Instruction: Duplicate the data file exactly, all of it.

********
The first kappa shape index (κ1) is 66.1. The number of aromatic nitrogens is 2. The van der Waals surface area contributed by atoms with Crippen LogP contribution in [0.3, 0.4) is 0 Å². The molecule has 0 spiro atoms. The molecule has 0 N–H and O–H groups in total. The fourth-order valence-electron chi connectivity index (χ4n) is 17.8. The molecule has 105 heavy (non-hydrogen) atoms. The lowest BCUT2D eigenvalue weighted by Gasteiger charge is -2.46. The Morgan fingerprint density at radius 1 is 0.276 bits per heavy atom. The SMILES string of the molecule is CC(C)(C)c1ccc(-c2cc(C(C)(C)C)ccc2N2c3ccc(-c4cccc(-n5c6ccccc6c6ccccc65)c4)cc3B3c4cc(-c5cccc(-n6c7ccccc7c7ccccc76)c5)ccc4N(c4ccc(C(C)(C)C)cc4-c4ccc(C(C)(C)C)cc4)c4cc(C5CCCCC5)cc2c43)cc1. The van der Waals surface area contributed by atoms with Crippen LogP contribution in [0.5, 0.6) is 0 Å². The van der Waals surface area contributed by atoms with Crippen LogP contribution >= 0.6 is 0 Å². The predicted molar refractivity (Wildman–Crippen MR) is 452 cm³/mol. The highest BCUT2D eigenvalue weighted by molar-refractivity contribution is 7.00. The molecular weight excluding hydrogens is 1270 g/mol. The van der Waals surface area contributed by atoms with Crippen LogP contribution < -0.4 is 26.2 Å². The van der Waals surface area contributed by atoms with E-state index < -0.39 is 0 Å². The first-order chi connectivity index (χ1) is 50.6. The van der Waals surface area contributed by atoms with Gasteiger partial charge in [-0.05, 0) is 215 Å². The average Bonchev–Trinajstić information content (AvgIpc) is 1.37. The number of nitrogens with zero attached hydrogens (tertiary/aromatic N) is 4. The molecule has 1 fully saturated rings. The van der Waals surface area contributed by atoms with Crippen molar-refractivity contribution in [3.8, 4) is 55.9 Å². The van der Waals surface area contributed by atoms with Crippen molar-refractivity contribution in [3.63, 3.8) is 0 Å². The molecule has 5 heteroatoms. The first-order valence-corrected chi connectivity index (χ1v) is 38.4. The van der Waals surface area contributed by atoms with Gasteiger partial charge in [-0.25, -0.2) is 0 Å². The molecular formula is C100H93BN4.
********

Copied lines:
The first kappa shape index (κ1) is 66.1. The number of aromatic nitrogens is 2. The van der Waals surface area contributed by atoms with Crippen LogP contribution in [0.3, 0.4) is 0 Å². The molecule has 0 spiro atoms. The molecule has 0 N–H and O–H groups in total. The fourth-order valence-electron chi connectivity index (χ4n) is 17.8. The molecule has 105 heavy (non-hydrogen) atoms. The lowest BCUT2D eigenvalue weighted by Gasteiger charge is -2.46. The Morgan fingerprint density at radius 1 is 0.276 bits per heavy atom. The SMILES string of the molecule is CC(C)(C)c1ccc(-c2cc(C(C)(C)C)ccc2N2c3ccc(-c4cccc(-n5c6ccccc6c6ccccc65)c4)cc3B3c4cc(-c5cccc(-n6c7ccccc7c7ccccc76)c5)ccc4N(c4ccc(C(C)(C)C)cc4-c4ccc(C(C)(C)C)cc4)c4cc(C5CCCCC5)cc2c43)cc1. The van der Waals surface area contributed by atoms with Crippen LogP contribution in [0.5, 0.6) is 0 Å². The van der Waals surface area contributed by atoms with Crippen LogP contribution >= 0.6 is 0 Å². The predicted molar refractivity (Wildman–Crippen MR) is 452 cm³/mol. The highest BCUT2D eigenvalue weighted by molar-refractivity contribution is 7.00. The molecular weight excluding hydrogens is 1270 g/mol. The van der Waals surface area contributed by atoms with Crippen LogP contribution < -0.4 is 26.2 Å². The van der Waals surface area contributed by atoms with E-state index < -0.39 is 0 Å². The first-order chi connectivity index (χ1) is 50.6. The van der Waals surface area contributed by atoms with Gasteiger partial charge in [-0.05, 0) is 215 Å². The average Bonchev–Trinajstić information content (AvgIpc) is 1.37. The number of nitrogens with zero attached hydrogens (tertiary/aromatic N) is 4. The molecule has 1 fully saturated rings. The van der Waals surface area contributed by atoms with Crippen molar-refractivity contribution in [3.8, 4) is 55.9 Å². The van der Waals surface area contributed by atoms with Crippen molar-refractivity contribution in [3.63, 3.8) is 0 Å². The molecule has 5 heteroatoms. The first-order valence-corrected chi connectivity index (χ1v) is 38.4. The van der Waals surface area contributed by atoms with Gasteiger partial charge in [-0.25, -0.2) is 0 Å². The molecular formula is C100H93BN4.